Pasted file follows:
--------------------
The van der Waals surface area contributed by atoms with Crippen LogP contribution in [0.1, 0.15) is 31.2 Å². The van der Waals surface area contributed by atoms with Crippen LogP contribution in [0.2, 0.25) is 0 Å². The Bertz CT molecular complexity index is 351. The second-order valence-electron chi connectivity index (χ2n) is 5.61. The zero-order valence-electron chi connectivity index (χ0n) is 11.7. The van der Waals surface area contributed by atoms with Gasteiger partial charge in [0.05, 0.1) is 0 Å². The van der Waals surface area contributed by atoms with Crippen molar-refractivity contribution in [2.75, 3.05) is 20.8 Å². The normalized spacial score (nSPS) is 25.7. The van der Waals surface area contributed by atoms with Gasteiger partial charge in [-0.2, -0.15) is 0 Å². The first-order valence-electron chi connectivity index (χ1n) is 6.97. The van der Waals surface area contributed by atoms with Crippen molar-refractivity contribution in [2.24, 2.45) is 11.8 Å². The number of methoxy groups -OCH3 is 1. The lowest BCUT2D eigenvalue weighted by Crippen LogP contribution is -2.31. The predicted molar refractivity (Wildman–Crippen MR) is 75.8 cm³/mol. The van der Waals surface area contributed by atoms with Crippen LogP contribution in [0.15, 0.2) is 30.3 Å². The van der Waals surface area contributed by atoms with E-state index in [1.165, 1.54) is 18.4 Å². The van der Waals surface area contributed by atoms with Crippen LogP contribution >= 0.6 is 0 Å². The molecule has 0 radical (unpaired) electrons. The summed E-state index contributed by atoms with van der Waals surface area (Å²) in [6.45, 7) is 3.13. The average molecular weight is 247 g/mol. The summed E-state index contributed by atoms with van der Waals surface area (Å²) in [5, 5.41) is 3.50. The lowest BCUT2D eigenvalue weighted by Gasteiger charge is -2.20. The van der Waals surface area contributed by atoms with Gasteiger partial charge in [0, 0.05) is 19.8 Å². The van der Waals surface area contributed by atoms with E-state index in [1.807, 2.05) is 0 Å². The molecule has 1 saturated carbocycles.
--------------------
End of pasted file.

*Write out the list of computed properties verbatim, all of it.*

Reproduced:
The van der Waals surface area contributed by atoms with Crippen LogP contribution in [0.1, 0.15) is 31.2 Å². The van der Waals surface area contributed by atoms with Crippen LogP contribution in [0.2, 0.25) is 0 Å². The Bertz CT molecular complexity index is 351. The second-order valence-electron chi connectivity index (χ2n) is 5.61. The zero-order valence-electron chi connectivity index (χ0n) is 11.7. The van der Waals surface area contributed by atoms with Gasteiger partial charge in [0.05, 0.1) is 0 Å². The van der Waals surface area contributed by atoms with Crippen molar-refractivity contribution in [2.75, 3.05) is 20.8 Å². The normalized spacial score (nSPS) is 25.7. The van der Waals surface area contributed by atoms with Gasteiger partial charge in [-0.2, -0.15) is 0 Å². The first-order valence-electron chi connectivity index (χ1n) is 6.97. The van der Waals surface area contributed by atoms with Crippen molar-refractivity contribution in [2.24, 2.45) is 11.8 Å². The number of methoxy groups -OCH3 is 1. The lowest BCUT2D eigenvalue weighted by Crippen LogP contribution is -2.31. The predicted molar refractivity (Wildman–Crippen MR) is 75.8 cm³/mol. The van der Waals surface area contributed by atoms with Crippen LogP contribution in [0.15, 0.2) is 30.3 Å². The van der Waals surface area contributed by atoms with E-state index in [1.165, 1.54) is 18.4 Å². The van der Waals surface area contributed by atoms with Crippen LogP contribution >= 0.6 is 0 Å². The molecule has 0 radical (unpaired) electrons. The summed E-state index contributed by atoms with van der Waals surface area (Å²) in [6.45, 7) is 3.13. The average molecular weight is 247 g/mol. The summed E-state index contributed by atoms with van der Waals surface area (Å²) in [5, 5.41) is 3.50. The lowest BCUT2D eigenvalue weighted by Gasteiger charge is -2.20. The van der Waals surface area contributed by atoms with Gasteiger partial charge in [0, 0.05) is 19.8 Å². The van der Waals surface area contributed by atoms with E-state index in [1.807, 2.05) is 0 Å². The molecule has 1 saturated carbocycles.